About the Author 100% of the information contained in this website is guaranteed to be my opinion. Je suis un Americain. I live part time in France and the rest in the US. I am part owner in a home near Uzes, France. Uzes is about 30 minutes west of Avignon. My family and I have travelled within France and Europe extensively over the last 25 years. This website is just for fun, so I hope visitors will enjoy it. It is an ongoing project. Pictures and information will be continously added as it occurs to me. I can be contacted by email at: firstname.lastname@example.org All of the pictures with the exception very few were taken by myself and my lovely wife. I own the rights to all photographs and digital data contained in this website. I will allow others to use the pictures for their own personal pleasure only.
Restaurants and Eating Out Since food is a very personal item, I will not recommend restaurants in France. Eating out in Provence like all of France is very expensive. In addition, most Americans will not like true French cooking. There are many good restaurants in France, ask at your hotel desk for the favorites in the area. Locals only dine out occasionally. Cooking yourself will save you a lot of money over going out.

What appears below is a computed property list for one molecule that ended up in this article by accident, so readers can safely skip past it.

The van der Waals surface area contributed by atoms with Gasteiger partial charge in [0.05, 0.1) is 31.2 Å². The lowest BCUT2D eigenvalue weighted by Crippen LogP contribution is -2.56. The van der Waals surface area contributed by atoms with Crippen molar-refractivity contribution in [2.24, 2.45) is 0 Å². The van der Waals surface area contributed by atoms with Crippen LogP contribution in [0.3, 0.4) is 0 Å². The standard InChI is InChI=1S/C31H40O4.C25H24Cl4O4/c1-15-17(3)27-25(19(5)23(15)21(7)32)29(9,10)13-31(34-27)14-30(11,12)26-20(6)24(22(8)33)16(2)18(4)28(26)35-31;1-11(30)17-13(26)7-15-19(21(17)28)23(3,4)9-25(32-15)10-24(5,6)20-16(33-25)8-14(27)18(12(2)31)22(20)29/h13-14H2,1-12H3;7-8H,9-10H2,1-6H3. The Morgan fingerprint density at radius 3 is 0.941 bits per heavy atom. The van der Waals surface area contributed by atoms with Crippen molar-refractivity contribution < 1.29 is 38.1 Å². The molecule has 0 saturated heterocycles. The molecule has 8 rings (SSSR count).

Driving in France Driving is fun in France. Driving is also safe in France due to two factors. The cars are in good shape and the drivers are skilled. The speed limit on the Péage (pronounced pay-ahge) (toll road) is 130kph or 83mph. The Péage is expensive in tolls, but you can really save time using it. Also on the Péage are several gas stations and restaurants. Gas or Petrol is expensive in France. It runs about $7.00 a gallon, so you have nothing to complain about in the USA. The cars, however, are much more fuel efficient. Gazol in France is the same as Diesel here in the states. Diesel is a lot cheaper to buy in France than Gasoline at the present. This is because the taxes on Diesel are lower. This will change in 2016 as the French government has decided to equal up the taxes on Diesel and gasoline. Most rental cars in France run on Diesel, but this will change over time as the price of fuel equalizes. The French drive like they are on a race course. But there is a good note here. Unlike people in the USA, the French actually know how to drive. They drive in the right lane except to pass. The cars will immediately move back over once they pass. No hanging out in the left lane slowing traffic in France. They are very skillful behind the wheel, so there is nothing to worry about while driving in France. Cars in France must be checked for mechanical condition every two years. They have to pass the requirements, or they cannot be on the road. Therefore, most cars are newer models in good shape.